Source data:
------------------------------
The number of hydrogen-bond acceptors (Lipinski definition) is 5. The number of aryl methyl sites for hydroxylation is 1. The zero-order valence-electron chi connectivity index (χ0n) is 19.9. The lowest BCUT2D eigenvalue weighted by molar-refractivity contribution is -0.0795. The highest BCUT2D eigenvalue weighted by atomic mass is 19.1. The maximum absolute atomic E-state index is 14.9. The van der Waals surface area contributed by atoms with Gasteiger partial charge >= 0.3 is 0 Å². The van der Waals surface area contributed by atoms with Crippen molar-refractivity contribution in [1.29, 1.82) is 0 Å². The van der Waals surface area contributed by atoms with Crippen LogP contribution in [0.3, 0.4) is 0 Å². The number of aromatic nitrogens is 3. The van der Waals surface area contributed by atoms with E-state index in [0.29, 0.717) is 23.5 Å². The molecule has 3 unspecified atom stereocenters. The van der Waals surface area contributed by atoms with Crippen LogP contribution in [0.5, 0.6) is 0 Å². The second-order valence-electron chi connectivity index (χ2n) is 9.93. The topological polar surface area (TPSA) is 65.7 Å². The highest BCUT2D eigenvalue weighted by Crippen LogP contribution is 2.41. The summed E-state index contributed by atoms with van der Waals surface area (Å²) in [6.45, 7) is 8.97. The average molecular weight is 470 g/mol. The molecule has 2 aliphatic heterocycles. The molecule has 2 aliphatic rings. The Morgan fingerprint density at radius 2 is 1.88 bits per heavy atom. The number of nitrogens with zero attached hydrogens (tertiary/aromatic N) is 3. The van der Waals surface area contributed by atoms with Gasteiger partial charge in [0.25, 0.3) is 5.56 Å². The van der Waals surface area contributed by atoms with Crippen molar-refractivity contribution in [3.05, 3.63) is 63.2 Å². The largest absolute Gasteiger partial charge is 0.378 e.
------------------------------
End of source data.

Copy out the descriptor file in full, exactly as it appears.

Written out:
The number of hydrogen-bond acceptors (Lipinski definition) is 5. The number of aryl methyl sites for hydroxylation is 1. The zero-order valence-electron chi connectivity index (χ0n) is 19.9. The lowest BCUT2D eigenvalue weighted by molar-refractivity contribution is -0.0795. The highest BCUT2D eigenvalue weighted by atomic mass is 19.1. The maximum absolute atomic E-state index is 14.9. The van der Waals surface area contributed by atoms with Gasteiger partial charge >= 0.3 is 0 Å². The van der Waals surface area contributed by atoms with Crippen molar-refractivity contribution in [1.29, 1.82) is 0 Å². The van der Waals surface area contributed by atoms with Crippen LogP contribution in [0.3, 0.4) is 0 Å². The number of aromatic nitrogens is 3. The van der Waals surface area contributed by atoms with E-state index in [0.29, 0.717) is 23.5 Å². The molecule has 3 unspecified atom stereocenters. The van der Waals surface area contributed by atoms with Crippen LogP contribution in [0.5, 0.6) is 0 Å². The second-order valence-electron chi connectivity index (χ2n) is 9.93. The topological polar surface area (TPSA) is 65.7 Å². The highest BCUT2D eigenvalue weighted by Crippen LogP contribution is 2.41. The summed E-state index contributed by atoms with van der Waals surface area (Å²) in [6.45, 7) is 8.97. The average molecular weight is 470 g/mol. The molecule has 2 aliphatic heterocycles. The molecule has 2 aliphatic rings. The Morgan fingerprint density at radius 2 is 1.88 bits per heavy atom. The number of nitrogens with zero attached hydrogens (tertiary/aromatic N) is 3. The van der Waals surface area contributed by atoms with Gasteiger partial charge in [0.25, 0.3) is 5.56 Å². The van der Waals surface area contributed by atoms with Crippen molar-refractivity contribution in [3.05, 3.63) is 63.2 Å². The largest absolute Gasteiger partial charge is 0.378 e.